Chilli, who was injured after falling out of the back of a pickup truck, has become a conversation starter on the dangers and legalities of transporting pets unsecured in the back of pickup trucks. BC SPCA photo

‘They were unaware of the dangers’: Williams Lake SPCA urges caution for dogs in trucks

Injured puppy incident educates public on transporting unsecured pets in back of pickup trucks

Educating the public on the dangers of transporting pets unsecured in the back of pickup trucks has been the bright side of an otherwise sad story about an injured pup named Chilli in Williams Lake.

“That in itself is a great outcome from a horrific situation,” said BC SPCA Williams Lake branch manager Liz Dighton, who fielded calls all day Tuesday after releasing details of the incident.

Chilli is a German Shepherd-mixed puppy who was in the back of her owner’s pickup truck in early October when she jumped out and was caught under the vehicle.

Severely injured, Dighton said the owners rushed the seven-month-old puppy to the local SPCA shelter to see if they could save her.

READ MORE: Puppy sustains ‘horrific injuries’ after falling out of truck in Williams Lake

“That was their decision to surrender her to us to give her the best chance to live,” Dighton said, noting the owners knew the vet costs would be more than they could afford.

“These owners were so devastated, but they knew we were their best chance to get Chilli the medical attention she needed.”

Chilli was rushed to the vet and underwent surgery to remove her badly injured front leg. She has been recovering with a foster family ever since.

“She’s amazing. She’s such a sweet dog,” Dighton said. “It took her about three days to find her balance but now she’s great. She’s just a big, overgrown puppy who wants to sit on your lap.”

When asked if or when Chilli would be available for adoption, Dighton said she is likely in a situation they call a “failed foster.”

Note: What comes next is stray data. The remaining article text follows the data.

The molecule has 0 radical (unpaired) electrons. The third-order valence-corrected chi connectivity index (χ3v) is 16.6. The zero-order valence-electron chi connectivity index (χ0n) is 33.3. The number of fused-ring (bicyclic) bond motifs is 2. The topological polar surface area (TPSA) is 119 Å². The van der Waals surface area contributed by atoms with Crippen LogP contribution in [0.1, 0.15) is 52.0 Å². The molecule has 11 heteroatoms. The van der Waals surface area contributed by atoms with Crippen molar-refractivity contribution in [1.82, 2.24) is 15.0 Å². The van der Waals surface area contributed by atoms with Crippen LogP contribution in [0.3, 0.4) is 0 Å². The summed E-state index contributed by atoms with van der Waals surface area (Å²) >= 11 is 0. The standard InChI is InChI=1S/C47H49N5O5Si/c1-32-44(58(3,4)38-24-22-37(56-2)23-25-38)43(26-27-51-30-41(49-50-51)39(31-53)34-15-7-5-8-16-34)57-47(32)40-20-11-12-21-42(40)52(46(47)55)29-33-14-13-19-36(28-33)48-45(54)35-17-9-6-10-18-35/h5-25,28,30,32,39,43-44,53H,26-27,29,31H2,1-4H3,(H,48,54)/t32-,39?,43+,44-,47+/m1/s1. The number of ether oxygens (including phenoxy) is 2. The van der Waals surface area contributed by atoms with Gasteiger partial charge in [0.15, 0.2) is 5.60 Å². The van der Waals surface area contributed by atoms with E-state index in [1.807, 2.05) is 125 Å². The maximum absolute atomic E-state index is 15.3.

“It happens,” she said of the foster family who have grown attached to Chilli. “We don’t know for sure yet but she’s sleeping with them so that’s usually a sign … it’s a perfect home for her should they decide to keep her.”

Dighton said she understands why the public expresses anger toward pet owners in these situations, however, she also pointed out it is a fairly common occurrence in the Cariboo region to transport pets in the back of pickup trucks.

READ MORE: Cariboo lynx photo captures BC SPCA Peoples Choice Award

“Here it’s almost normal but that doesn’t mean it’s right.”

It is actually illegal under Section 72 of the B.C. Motor Vehicle Act and Section 9.3 of the B.C. Prevention of Cruelty to Animals Act to transport an unsecured pet in the back of a pickup truck, Dighton said. If a pet must be transported in the back of a truck the safest method is to keep them inside a secured crate in the centre of the truck box.

“A lot of people weren’t really aware of the law,” she said of the education and conversation Chilli’s story has started.

Now that they know better, Chilli’s former owners are going to be pushing for change in their own community, Dighton said.

“They were just unaware of the dangers but now they know and are going to educate others.”


Do you have a comment about this story? email:
editor@wltribune.com

Like us on Facebook and follow us on Twitter.

Get local stories you won't find anywhere else right to your inbox.
Sign up here

Just Posted

Falling tree claims life in Langley

Victim was reportedly out for a walk on a rural road

Abbotsford had B.C.’s most-crowded Grade 4-7 classrooms last year

District was only one in Fraser Health to ask for cohort expansion

New industrial growth plan should still include conversion of farmland, Abbotsford mayor says

Province denied city’s 2018 request to exclude lands from the Agriculture Land Reserve

Sunny skies ahead for Fraser Valley this week

Rain and smoke nowhere in the forecast after weeks of weather alerts

Submissions accepted for Anonymous Art Show

Online exhibit hosted by Abbotsford Arts Council in November

QUIZ: Do you know what’s on TV?

Fall is normally the time when new television shows are released

Canadian ski resorts wrestle with pandemic-vs.-profit dilemma as COVID-19 persists

Few are actually restricting the total number of skiers they allow on the hill

Victoria-area RCMP locate high-risk sex offender thanks to help of taxi cab driver

Scott Jones wanted on a Canada-wide warrant, ‘a risk to women and girls,’ police say

A (virtual) walk around the world by 88-year-old B.C. man

George Doi says it’s simple: ‘I like walking’

End of CERB means uncertainty for some, new system for others

As of a week ago, the CERB had paid out $79.3 billion to 8.8 million people

Join Black Press Media and Do Some Good

Pay it Forward program supports local businesses in their community giving

Horgan, Wilkinson trade barbs over MSP premiums, health care at campaign stops

Horgan called a snap election for Oct. 24 earlier this week

Is it time to start thinking about greener ways to package cannabis?

Packaging suppliers are still figuring eco-friendly and affordable packaging options that fit the mandates of Cannabis Regulations

Most Read